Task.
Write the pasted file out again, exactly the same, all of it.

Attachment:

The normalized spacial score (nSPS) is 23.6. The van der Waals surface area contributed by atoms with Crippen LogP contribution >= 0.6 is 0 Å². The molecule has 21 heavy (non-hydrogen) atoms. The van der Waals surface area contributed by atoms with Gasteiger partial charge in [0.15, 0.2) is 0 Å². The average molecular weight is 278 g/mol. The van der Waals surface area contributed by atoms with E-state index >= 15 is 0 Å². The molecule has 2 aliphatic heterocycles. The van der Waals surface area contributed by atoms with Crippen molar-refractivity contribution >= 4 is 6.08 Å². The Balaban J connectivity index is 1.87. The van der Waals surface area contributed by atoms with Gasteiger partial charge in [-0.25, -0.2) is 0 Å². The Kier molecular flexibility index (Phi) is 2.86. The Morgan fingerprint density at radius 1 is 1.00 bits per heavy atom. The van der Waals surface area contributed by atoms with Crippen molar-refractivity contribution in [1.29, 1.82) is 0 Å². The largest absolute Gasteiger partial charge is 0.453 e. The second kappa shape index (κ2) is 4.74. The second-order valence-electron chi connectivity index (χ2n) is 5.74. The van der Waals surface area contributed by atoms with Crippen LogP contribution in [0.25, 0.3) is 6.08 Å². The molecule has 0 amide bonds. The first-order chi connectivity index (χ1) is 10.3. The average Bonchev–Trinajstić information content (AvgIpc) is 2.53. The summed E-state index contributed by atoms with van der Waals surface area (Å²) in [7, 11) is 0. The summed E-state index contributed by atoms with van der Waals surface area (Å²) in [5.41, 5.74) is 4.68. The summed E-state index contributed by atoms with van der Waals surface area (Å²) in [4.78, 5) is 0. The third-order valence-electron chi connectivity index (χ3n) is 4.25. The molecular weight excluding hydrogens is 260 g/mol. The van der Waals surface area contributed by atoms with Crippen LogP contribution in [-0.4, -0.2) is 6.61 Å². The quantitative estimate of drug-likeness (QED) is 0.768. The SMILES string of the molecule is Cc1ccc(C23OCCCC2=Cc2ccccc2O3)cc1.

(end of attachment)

The normalized spacial score (nSPS) is 23.6. The van der Waals surface area contributed by atoms with Crippen LogP contribution >= 0.6 is 0 Å². The molecule has 21 heavy (non-hydrogen) atoms. The van der Waals surface area contributed by atoms with Gasteiger partial charge in [0.15, 0.2) is 0 Å². The average molecular weight is 278 g/mol. The van der Waals surface area contributed by atoms with E-state index >= 15 is 0 Å². The molecule has 2 aliphatic heterocycles. The van der Waals surface area contributed by atoms with Crippen molar-refractivity contribution >= 4 is 6.08 Å². The Balaban J connectivity index is 1.87. The van der Waals surface area contributed by atoms with Gasteiger partial charge in [-0.25, -0.2) is 0 Å². The Kier molecular flexibility index (Phi) is 2.86. The Morgan fingerprint density at radius 1 is 1.00 bits per heavy atom. The van der Waals surface area contributed by atoms with Crippen molar-refractivity contribution in [1.29, 1.82) is 0 Å². The largest absolute Gasteiger partial charge is 0.453 e. The second kappa shape index (κ2) is 4.74. The second-order valence-electron chi connectivity index (χ2n) is 5.74. The van der Waals surface area contributed by atoms with Crippen LogP contribution in [0.25, 0.3) is 6.08 Å². The molecule has 0 amide bonds. The first-order chi connectivity index (χ1) is 10.3. The average Bonchev–Trinajstić information content (AvgIpc) is 2.53. The summed E-state index contributed by atoms with van der Waals surface area (Å²) in [7, 11) is 0. The summed E-state index contributed by atoms with van der Waals surface area (Å²) in [5.41, 5.74) is 4.68. The summed E-state index contributed by atoms with van der Waals surface area (Å²) in [4.78, 5) is 0. The third-order valence-electron chi connectivity index (χ3n) is 4.25. The molecular weight excluding hydrogens is 260 g/mol. The van der Waals surface area contributed by atoms with Crippen LogP contribution in [-0.4, -0.2) is 6.61 Å². The quantitative estimate of drug-likeness (QED) is 0.768. The SMILES string of the molecule is Cc1ccc(C23OCCCC2=Cc2ccccc2O3)cc1.